LCA in Building Standards and Certification Systems
A number of whole building standards and certification systems include life cycle assessment as a factor in evaluating building sustainability. Each has a specific goal (stated or implicit), such as reducing greenhouse gas emissions or improving indoor environmental quality. Overall discussion and reviews of these systems can be found at the Whole Building Design Guide.
Provisions for life cycle assessment metrics are found in Section 9, Materials and Resources. To be compliant, a building may meet one of several options in the Prescriptive path requirements (9.4, Reduced Impact Materials). Section 126.96.36.199 Multiple-Attribute Product Declaration or Certification requires installation of at least 10 products that have either a product specific EPD, industry wide EPD, multi-attribute certification, or product LCA.
Section 9.5 offers an alternative performance path that includes provisions for life cycle assessment metrics, procedures, and reporting. This section requires an ISO-compliant, whole building LCA that compares at least two different building alternatives, where the designed building shows either a 10% improvement in two impact categories or 5% improvement in three impact categories, one of which must be global warming potential (GWP).
The Green Globes system includes a section to compare various design options, materials, and resources through an LCA to gain points toward certification. Green Globes provides specific LCA guidance that includes using the Athena Impact Estimator or the LCA must conform to ISO 14040 and ISO 14044.
The LCA must minimally be cradle-to-grave, addressing resource extraction, manufacturing, building construction, product replacement, demolition, landfill processes, and transportation in all stages. If the assessments include operating energy, all relevant processes from energy extraction to delivery and consumption must be included.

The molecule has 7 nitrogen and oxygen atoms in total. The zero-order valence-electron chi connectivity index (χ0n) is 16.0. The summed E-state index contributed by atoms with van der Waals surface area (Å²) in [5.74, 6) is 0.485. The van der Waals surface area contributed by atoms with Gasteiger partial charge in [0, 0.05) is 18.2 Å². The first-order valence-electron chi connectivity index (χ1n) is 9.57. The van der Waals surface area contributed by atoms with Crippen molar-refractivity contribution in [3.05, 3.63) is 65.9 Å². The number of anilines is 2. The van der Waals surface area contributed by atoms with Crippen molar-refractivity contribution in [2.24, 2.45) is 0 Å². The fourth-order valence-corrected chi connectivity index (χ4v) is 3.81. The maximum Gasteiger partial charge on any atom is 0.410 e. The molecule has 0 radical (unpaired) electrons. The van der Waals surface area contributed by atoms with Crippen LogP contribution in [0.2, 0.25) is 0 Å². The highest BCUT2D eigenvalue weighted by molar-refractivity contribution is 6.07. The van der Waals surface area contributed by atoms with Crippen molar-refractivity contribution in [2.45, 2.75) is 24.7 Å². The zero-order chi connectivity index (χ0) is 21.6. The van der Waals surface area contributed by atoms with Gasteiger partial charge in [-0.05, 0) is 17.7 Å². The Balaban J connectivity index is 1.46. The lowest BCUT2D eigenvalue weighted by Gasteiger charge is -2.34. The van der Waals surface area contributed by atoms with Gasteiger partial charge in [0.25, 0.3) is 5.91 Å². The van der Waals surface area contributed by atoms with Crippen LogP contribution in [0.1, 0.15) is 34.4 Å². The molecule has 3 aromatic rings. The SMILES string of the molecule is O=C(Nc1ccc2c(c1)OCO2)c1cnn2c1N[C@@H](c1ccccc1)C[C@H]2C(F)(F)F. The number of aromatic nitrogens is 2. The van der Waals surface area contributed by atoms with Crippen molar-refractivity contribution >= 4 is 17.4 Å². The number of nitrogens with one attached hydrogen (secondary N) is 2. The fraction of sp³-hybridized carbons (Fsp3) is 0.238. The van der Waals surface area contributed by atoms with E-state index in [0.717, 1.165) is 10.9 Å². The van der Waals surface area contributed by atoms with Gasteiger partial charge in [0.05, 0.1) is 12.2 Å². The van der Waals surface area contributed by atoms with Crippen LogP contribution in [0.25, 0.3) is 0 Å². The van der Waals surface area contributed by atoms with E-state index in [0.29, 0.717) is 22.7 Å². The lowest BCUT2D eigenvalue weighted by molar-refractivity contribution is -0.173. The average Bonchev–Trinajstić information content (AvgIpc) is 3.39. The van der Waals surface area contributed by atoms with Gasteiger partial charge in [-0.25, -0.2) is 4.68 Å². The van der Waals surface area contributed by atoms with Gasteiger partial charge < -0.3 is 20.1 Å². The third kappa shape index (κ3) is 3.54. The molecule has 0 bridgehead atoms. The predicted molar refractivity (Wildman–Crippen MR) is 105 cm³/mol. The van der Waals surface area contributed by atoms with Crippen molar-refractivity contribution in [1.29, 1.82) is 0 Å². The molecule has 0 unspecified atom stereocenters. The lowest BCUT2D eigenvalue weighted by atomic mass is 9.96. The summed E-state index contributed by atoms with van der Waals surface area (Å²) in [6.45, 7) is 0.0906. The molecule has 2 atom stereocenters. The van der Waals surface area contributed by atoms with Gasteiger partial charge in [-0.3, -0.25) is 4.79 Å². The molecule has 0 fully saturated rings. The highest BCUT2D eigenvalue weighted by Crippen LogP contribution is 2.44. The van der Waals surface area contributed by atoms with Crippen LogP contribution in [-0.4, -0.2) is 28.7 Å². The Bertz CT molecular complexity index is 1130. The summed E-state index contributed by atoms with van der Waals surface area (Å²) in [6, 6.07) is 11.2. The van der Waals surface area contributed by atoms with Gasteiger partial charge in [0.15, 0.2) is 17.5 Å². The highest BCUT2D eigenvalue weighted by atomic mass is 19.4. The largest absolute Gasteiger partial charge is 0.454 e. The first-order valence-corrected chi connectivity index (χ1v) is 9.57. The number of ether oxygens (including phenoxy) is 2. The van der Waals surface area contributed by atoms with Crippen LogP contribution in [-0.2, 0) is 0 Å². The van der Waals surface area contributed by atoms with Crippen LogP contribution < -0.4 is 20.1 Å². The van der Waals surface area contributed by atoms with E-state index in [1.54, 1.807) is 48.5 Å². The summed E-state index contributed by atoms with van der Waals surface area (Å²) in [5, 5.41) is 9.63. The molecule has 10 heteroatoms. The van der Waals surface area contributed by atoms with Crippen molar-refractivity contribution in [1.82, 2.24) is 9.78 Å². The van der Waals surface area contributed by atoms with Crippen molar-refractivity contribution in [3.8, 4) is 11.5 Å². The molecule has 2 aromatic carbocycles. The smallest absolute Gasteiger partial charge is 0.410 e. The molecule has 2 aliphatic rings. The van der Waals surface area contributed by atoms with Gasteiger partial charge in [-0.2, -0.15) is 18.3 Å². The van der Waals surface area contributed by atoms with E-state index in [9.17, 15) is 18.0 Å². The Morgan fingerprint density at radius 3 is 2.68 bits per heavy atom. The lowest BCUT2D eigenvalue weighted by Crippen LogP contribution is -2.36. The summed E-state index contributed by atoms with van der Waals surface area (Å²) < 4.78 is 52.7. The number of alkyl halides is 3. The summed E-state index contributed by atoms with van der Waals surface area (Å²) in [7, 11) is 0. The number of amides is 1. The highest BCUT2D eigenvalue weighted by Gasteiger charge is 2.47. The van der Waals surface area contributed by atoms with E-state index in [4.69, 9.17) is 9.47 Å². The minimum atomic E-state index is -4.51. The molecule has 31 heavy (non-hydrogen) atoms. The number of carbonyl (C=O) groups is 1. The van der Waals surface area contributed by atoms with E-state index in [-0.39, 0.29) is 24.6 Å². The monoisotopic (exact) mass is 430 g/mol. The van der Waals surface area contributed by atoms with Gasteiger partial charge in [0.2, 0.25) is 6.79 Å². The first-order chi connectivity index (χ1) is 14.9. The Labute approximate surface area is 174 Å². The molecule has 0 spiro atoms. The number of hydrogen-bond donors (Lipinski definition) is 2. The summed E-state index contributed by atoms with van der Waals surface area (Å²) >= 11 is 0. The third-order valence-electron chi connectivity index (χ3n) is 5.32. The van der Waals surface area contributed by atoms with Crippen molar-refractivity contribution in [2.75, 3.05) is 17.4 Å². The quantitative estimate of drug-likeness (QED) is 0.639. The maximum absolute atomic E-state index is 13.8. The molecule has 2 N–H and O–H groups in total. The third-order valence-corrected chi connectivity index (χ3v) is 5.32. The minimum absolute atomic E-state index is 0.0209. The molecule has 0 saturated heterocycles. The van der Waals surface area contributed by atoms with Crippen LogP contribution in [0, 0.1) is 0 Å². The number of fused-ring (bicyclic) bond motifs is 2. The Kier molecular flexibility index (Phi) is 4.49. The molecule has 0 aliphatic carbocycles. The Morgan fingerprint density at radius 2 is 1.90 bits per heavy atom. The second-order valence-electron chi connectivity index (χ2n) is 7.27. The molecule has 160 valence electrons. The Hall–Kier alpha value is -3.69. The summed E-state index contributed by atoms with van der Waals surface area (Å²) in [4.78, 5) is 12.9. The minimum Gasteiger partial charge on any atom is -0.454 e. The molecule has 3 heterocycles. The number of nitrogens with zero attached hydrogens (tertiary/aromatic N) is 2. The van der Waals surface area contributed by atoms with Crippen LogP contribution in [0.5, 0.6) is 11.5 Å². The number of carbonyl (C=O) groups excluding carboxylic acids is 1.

The LEED rating system incentivizes the use of LCA and EPDs in building design and material selection by offering credits on a sliding scale of implementation.
Building Life Cycle Impact Reduction, Option 4 awards credit for conducting a whole building life cycle assessment without having to demonstrate specific impact reductions. Additional points (up to a total of 4) can be achieved if the design demonstrates 5%, 10, or 20% reductions in at least three of six environmental impact categories compared to a reference building. LEED recognizes the importance of embodied carbon by stipulating one of the three impact categories must be GWP.
Building Product Disclosure and Optimization, Option 1 Environmental Product Declarations encourages transparency and life cycle thinking in product selection by rewarding the use of products and materials with life cycle information and environmentally, economically, and socially preferable life cycle impacts. To earn the credit, at least 20 permanently-installed products must have ISO-compliant EPDs that are cradle-to-gate in scope (from raw material extraction through manufacture).
BREEAM (Building Research Establishment's Environmental Assessment Method)
The BREEAM building rating system strives to encourage practices that can reduce the impact of construction materials throughout design, construction, maintenance, and repair. Section 10, Materials, awards up to 10 points to recognize and encourage the use of life cycle assessment tools to specify and source construction materials with low environmental impact over the life cycle of the building. To achieve an exemplary score, at least 10 installed products must be covered by a verified, manufacturer-specific EPD.
The Living Building Challenge promotes sustainable–and even regenerative–buildings through 20 imperatives. Imperative 14, Responsible Sourcing, requires the selection of materials that come from environmentally responsible sources. To claim compliance with this imperative, non-residential projects must incorporate one product certified under the Living Product Challenge per 1,000 square meters of gross building area. The Living Product Challenge incorporates both life cycle analysis and material health evaluation in order for manufacturers to create products that are a net benefit across their life cycle.